4. What does this mean for individual members of the church?
Our goal both collectively and individually should be to look as much like Jesus as is possible. We are standing on a strong, stable, and clear foundation. The security that this provides should enable us to more easily conform to the shape of the foundation as we firmly attach ourselves to it.
1 Corinthians 3:12-17
1. What is Paul communicating through his list of building materials?
I wonder if the story of the three little pigs originated from Paul’s words here. Paul lists a variety of materials from very valuable to almost worthless. When we serve God, we are building on the foundation. How we choose to serve varies. Thoughtless service has little immediate impact and is quickly blown away. When we are deeply invested in our service and serving for the glory of God there is the possibility of greater impact and something built that will last.
2. What can survive a physical fire?
As we discovered in the 2017 fires in Sonoma County almost nothing survives a raging fire. Things that we thought were permanent, like glass, simply evaporated. Even the concrete foundations that appeared to survive were damaged and had to be torn out and replaced. There was one thing that survived and that was bricks. When we looked out over the burned-out neighborhood, the brick chimneys stood tall and alone. The bricks survived because they were created by passing clay through fire.
3. What survives the fire of judgement?
Paul is not explicit. I think the things that will survive are the things built in partnership with God for His glory. Jesus tells us in the Sermon on the Mount that things given to people in need will survive. Investing in relationships with people that result in spiritual growth is building that will last.
4. What is God’s temple?
I used to think that when Paul talked about our bodies as temples of the Holy Spirit, he was talking about each of us as individuals. I still think the Holy Spirit indwells believers and that should not be taken lightly. However, in this passage Paul is emphasizing the important role that the local congregation plays as a temple of the Holy Spirit. All the pronouns that are translated “you” in verses 16 and 17 are plural.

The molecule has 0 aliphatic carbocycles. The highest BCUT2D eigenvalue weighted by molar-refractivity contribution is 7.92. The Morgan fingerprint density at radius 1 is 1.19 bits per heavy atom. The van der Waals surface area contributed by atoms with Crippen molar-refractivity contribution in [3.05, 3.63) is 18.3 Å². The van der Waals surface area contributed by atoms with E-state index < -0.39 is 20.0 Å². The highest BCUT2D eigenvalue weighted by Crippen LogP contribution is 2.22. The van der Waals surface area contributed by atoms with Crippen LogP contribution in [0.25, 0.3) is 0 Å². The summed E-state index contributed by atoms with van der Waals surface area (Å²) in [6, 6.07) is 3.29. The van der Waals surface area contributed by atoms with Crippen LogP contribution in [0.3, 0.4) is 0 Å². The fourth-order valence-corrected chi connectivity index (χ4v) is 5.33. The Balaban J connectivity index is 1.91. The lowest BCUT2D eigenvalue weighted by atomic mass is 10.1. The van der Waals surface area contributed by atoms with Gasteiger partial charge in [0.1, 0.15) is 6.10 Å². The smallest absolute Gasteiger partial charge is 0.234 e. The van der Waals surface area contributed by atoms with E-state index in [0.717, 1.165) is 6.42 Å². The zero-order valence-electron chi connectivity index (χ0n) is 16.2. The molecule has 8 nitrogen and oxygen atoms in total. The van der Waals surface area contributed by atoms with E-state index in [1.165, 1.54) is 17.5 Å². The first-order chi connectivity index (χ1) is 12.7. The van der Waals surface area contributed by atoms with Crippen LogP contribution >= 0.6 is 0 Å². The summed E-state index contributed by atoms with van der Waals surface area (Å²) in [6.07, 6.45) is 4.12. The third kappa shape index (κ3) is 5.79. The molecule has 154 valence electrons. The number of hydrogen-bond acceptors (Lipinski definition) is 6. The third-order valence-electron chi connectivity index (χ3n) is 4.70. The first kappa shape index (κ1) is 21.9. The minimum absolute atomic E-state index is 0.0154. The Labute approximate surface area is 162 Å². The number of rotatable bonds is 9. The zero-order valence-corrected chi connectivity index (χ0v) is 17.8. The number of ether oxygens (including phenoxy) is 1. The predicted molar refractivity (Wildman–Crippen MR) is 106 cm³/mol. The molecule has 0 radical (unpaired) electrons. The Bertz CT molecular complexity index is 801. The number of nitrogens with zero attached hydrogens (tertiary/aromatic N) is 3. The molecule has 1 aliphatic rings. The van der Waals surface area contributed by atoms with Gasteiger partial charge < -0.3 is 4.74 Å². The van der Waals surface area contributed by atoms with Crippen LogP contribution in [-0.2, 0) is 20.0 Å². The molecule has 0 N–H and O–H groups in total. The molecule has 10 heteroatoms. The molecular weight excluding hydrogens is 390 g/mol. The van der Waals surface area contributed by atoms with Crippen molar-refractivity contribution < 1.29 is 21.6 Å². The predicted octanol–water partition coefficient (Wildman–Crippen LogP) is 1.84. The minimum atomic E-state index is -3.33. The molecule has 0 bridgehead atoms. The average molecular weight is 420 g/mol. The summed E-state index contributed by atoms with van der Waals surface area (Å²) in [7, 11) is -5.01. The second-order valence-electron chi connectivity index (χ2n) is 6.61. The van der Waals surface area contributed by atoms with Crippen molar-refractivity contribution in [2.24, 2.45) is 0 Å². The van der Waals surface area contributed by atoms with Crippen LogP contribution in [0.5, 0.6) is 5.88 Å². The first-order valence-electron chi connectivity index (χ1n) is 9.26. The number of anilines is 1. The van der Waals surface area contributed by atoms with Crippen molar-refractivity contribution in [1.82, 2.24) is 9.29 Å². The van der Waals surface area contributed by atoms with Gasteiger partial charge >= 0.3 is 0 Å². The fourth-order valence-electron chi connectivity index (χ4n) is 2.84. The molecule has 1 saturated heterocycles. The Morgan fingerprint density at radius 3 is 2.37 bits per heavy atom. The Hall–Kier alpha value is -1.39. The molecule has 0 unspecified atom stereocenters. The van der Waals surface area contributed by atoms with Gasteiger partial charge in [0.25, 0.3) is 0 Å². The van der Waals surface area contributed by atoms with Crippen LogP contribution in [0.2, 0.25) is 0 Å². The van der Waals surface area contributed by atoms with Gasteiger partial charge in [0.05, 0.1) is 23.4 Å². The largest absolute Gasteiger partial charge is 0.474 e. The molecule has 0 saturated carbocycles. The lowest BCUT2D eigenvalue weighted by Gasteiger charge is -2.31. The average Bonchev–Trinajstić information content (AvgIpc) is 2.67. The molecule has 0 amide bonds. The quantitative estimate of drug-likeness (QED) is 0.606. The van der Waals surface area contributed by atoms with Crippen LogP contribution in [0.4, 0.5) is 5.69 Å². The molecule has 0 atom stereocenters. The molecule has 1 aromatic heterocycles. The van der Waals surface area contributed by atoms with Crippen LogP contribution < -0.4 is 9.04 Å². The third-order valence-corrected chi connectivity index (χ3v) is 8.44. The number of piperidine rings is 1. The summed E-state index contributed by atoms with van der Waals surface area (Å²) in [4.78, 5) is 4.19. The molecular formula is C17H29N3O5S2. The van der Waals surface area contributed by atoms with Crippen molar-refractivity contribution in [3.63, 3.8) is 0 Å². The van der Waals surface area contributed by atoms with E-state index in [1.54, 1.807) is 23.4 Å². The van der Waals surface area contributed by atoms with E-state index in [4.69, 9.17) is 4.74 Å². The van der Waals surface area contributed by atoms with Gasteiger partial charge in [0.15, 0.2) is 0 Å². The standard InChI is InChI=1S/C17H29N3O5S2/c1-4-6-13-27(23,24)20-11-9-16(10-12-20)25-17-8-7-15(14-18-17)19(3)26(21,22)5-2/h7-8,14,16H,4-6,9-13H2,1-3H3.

I’ve tried clarifying the translation to emphasize this point.
Don’t you know that you all together are God’s temple and that God’s Spirit dwells in the midst of you all? 17 If anyone destroys God’s temple, God will destroy that person; for God’s temple is sacred, and you all together are that temple. (paraphrase)
5. What is the function of this temple?
The purpose of the temple is to provide a dwelling place for the Spirit of God. When a congregation fulfils this function, a person walking into a gathering of these believers will be walking into the presence of God. When we participate in a gathering of believers the most important thing is the presence of God. It is pleasant to visit with our friends, but our primary purpose is to worship God and hear from Him.
6. What is Paul’s final warning?
The believers in Corinth were divided. Paul considered this division damaging to the temple and he wants the Corinthians to know that God will destroy the people who are the source of the division. This is a constant theme through the New Testament letters. Division is not to be tolerated. Unfortunately, we don’t seem to have gotten the message and we continue to divide making it difficult for the unbelieving world to see the body of Christ.
1 Corinthians 3:18-23
1. What is required to become wise?
To become wise, we must pursue the wisdom of God. We know from looking at the teaching of Jesus that almost always Jesus’ way is not the world’s way. Most of the time Jesus turns the wisdom of the world upside down. The best example related to what Paul is trying to teach the Corinthians is found in Mark 10:42-44. James and John have come to Jesus seeking positions of power and honor in Christ’s kingdom. Jesus uses this request to teach all the disciples a lesson about greatness in God’s kingdom. In God’s kingdom those who are greatest are those who regard themselves as slaves to everyone else. Jesus takes the world’s understanding of power and authority and turns it upside down.
2. What trap had the Corinthians fallen into?
In organizing themselves they chose to bring the power structures of the world into their gatherings. They sought out the smartest people they could find and chose to follow them. The result was disunity and competition. They forgot that their example and leader was Jesus.
3. How does Paul reassure the Corinthians, and us?
We have everything we need in Jesus. We don’t need to be the smartest people in the room if we have Jesus. It isn’t that we shouldn’t continue to learn and grow, but the pursuit of knowledge for the sake of knowledge is not productive. We know we’re pursuing the wrong thing when we begin to feel superior and pursue division rather than unity.